I want to get right to the point. I want to get a lot done. My three main goals will be jobs, public safety and rational environmental advocacy. I will work to reduce overregulation of business, assure an optimal emergency response capability and balance the needs and interests of both the economy and our desire to preserve and protect our environment.
The U.S. trade deficit in April rose to $40.3 billion. Real final sales of domestic product increased 1.8 percent in the first quarter of 2013. These are dismal figures. Although Washington is faring slightly better than the nation, we need to look towards states like North Dakota and Texas as examples. Can we really afford to be arbitrary in the way we deal through city government with our business community? Can we really afford to say "Not in my backyard"?
Now to pracical matters. We need to get "unstuck," get things moving. I would formulate cooperative efforts between city agencies and business, possibly using sliding permission fees tied to length of project delay, or as an incentive, formulate a plan to regulate payment of permitting costs as being tied to the sale of a property rather than at its plan inception. This would allow small builders to free up capital and at the same time provide an incentive to the city to see to the timely inspection and plan review of sorely needed business expansion which, in turn, also benefits job growth.
Private property rights need to be honored in order to allow business and private citizens access to the consistent use of their land while relying on good zoning practices.
I understand the concerns of the mayor in sticking to budgetary priorities, and just as we are seeing in the national sequester, all budget items are not created equal. Starting with emergency services, an area that I know well, I would immediately recommend return to strength of the recent reduction in fire department manning of seven full-time employees. This would allow the manning of the aerial ladder and return of the elevated and specialized rescue capabilities which are seldom needed but which the lack of is sorely evident in a crisis. I would work for the update of the Whatcom Medic One fleet vehicles, the newest of which is bearing over 140,000 miles of hard use. Setting priorities is key.
I would also look to adding automatic external defibrillators to all police cars and city vehicles in order to reduce the time to defibrillation in cardiac arrest.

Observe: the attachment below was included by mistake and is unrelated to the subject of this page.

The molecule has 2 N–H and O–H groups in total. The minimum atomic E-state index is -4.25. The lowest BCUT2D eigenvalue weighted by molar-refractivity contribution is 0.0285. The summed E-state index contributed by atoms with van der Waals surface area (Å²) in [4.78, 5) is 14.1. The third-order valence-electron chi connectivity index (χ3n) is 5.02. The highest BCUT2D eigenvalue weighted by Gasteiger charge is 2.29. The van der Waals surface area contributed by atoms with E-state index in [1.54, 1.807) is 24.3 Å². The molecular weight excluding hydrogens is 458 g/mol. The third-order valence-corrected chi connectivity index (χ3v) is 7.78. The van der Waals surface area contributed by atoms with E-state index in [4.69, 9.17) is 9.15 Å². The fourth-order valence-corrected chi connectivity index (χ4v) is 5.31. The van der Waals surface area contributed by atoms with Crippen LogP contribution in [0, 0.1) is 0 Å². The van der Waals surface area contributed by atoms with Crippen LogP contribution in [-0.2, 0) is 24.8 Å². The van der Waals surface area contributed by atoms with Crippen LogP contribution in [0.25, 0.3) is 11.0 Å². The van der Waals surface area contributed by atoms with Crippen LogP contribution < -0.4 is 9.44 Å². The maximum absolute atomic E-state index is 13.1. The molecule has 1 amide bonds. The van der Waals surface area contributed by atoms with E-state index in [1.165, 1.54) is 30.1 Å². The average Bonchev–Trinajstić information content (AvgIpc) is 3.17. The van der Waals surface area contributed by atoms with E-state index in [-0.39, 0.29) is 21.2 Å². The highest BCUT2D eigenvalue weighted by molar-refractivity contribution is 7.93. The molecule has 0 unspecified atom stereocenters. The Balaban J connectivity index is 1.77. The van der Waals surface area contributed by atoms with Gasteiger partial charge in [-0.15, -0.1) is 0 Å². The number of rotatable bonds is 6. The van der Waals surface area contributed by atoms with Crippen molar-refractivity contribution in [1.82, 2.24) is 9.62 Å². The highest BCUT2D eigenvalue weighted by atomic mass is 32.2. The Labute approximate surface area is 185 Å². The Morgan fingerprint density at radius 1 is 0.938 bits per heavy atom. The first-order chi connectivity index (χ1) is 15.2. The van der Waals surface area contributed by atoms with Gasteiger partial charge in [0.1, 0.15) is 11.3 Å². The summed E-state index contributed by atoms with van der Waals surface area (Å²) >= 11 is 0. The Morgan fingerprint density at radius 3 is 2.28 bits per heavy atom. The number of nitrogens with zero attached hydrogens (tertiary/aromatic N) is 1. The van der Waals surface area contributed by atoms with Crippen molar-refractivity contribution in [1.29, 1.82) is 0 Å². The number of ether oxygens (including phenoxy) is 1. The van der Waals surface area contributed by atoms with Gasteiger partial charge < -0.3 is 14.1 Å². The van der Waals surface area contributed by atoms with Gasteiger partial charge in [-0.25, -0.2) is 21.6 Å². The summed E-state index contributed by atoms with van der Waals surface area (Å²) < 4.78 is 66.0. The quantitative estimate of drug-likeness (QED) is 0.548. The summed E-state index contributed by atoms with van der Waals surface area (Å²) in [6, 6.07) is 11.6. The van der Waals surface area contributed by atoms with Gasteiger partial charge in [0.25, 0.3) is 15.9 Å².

Water is a primary concern to our citizens. I applaud the efforts of the city in exercising housekeeping, education and enforcement of quality lake water standards. I would strongly recommend caution in attempts to trample property rights of those same citizens through poorly thought out policy which is based upon questionable data or environmental zeal. I recognize the need for the continuation of aggressive lake water monitoring.
Deciding to relocate to Bellingham eight years ago after visiting the region on business, I am now retired and would like to use my time and my expertise to serve the citizens of Bellingham in the at-large position on the Bellingham City Council. Following careers in community mental health, public safety and cardiovascular research, I would like to continue to give back to my community.
The training and experience from my past careers would be a strong asset. I believe that it will give me a rational, yet compassionate, approach to government.
I am running as a reluctant citizen who recognizes a pressing need for responsible public service. We are going through the toughest economic times that I and many others have seen. We need strong protections for our environment but we still need to pay for our personal needs such as food and shelter.
If elected, I will serve the people of Bellingham. Bottom line: My intention at this time is to serve for one term, running a simple campaign, focused on what matters.
I would appreciate your vote, your help to get me elected, and your assurance that you will hold me accountable during my term in service to you.
ABOUT THE AUTHOR
Allen Brown is one of three candidates running for the two-year term for the Bellingham City Council at-large seat being vacated by Seth Fleetwood. The top two candidates in the Aug. 6 primary advance to the Nov. 4 general election.